– Deb Noller and Ken Sinclair
Deb Noller, CEO, Switch Automation, Inc.
Noller has managed the growth of Switch Automation from its inception
in 2005 to present. Under Deb’s leadership, Switch has grown to provide
energy management for commercial and residential property with a
combined value of more than $3 billion in Australia, Asia and New
Zealand. In 2013, the company expanded into the US market and currently
has offices in Seattle, Los Angeles and San Francisco. She holds a
Bachelor of Commerce, majoring in Computer Science and Accounting, from
the University of Queensland, Brisbane, Australia.
How does a really big property owner get started
with handling building data in the Cloud?
Sinclair: What does Switch Automation do?
Noller: We have developed a cloud-based platform
for building owners to acquire operations data, analyse that data, act
on it and then automate. So our customers use the platform for a
broad range of uses from building automation to sustainability
reporting and tracking energy efficiency projects.
Sinclair: What markets are you in?
Noller: We are targeting three key markets –
firstly large portfolio owners, secondly multi-family residential and
thirdly what I see as a large underserved market – the buildings that
have no building management system – so all of the industrial, small
commercial, retail and individual tenants.
Sinclair: How does a really big property owner get started
with handling building data in the Cloud – the task seems huge and
would take a large team and a lot of money and a lot of time?
Great question, I am about to do a talk on this because if you look at
what I outlined above, it seems like an enormous task. And many
companies don’t know any other way than to create a budget, put a
project team together and go out to market with a 2-3 year project.
Even the request for qualifications and request for proposals can take
months to get through an organization; this is long before you select a
software integrator, comes on board and becomes effective. In fact
there are a number of platforms, including ours, where you can just get
started with a bit of utility or spreadsheet data, for example, and
some historical data. Through this process, you can get some early
successes, engage key people in your operations team, learn a lot,
achieve some savings and grow the platform from there.
Our experience is that you can be up and running in less than two
months in most cases, and begin the process of cost reduction and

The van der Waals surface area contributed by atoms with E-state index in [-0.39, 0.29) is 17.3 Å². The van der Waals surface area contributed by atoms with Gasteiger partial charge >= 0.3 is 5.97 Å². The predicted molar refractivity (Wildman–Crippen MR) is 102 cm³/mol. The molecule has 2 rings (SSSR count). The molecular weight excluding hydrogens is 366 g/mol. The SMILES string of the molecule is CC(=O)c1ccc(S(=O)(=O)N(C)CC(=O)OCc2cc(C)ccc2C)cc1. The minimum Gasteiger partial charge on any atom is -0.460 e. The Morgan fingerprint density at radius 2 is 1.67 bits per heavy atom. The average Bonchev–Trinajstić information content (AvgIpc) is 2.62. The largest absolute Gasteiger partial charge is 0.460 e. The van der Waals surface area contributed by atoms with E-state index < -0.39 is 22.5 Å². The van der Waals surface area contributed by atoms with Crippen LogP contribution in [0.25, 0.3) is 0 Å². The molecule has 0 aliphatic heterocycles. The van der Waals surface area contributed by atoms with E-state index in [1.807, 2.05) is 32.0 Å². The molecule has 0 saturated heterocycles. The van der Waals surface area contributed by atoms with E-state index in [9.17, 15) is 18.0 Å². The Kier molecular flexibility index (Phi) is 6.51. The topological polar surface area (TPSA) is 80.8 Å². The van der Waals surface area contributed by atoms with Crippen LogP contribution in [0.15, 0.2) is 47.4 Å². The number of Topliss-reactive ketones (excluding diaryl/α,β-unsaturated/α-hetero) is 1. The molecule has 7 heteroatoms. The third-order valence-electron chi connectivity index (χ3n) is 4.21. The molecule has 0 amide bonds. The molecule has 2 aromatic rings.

gaining insight into the patterns of energy and water use. Then if you
want to integrate existing submeters and BAS systems, for example, you
will likely have to spend more time to make sure they’re all running
and posting correct data, BUT in the meantime, you’ll have something to
report to the facilities team and the C-suite, and that’s really
important for gathering support for further action.
Sinclair: What is happening in Australia and is the market place similar?
Noller: We have had mandatory disclosure of
energy use in Australia for a number of years now. So this means
large building owners have had to report energy ratings on buildings
offered for sale or lease. Initially there was resistance. After
that, both state and federal governments adopted policies which said
that they would only lease buildings with a minimum energy-efficiency
rating. Most building owners then upgraded their buildings to
attract government tenants, and then a lot of our larger corporations
started to demand better-rated buildings for themselves. So first it
was regulatory and policy-driven; then it became market driven. We now
have a very well educated group of property professionals who are
striving to cut energy use and root out other inefficiencies, because
the savings go straight to the bottom line and the tenants are
recognizing the benefits of being in efficient spaces. So we in
Australia have effectively created a big industry out of energy
efficiency, as well with lots of people benefiting from it.
Sinclair: What are Australian companies doing about energy efficiency?
Noller: The large property owners are very
engaged in this for the reasons outlined above. So once building owners
understand their overall energy consumption, they often need to
implement some submetering to get more granularity and visibility into
patterns of energy use. One of the problems we have seen in Australia
is large amounts of submetering implemented, but with no or poor
visibility into the data. This has led to large amounts of poorly
installed sub-meters and has given sub-metering a bad reputation. We
often find up to 40% of submeters not connected or not calibrated. As a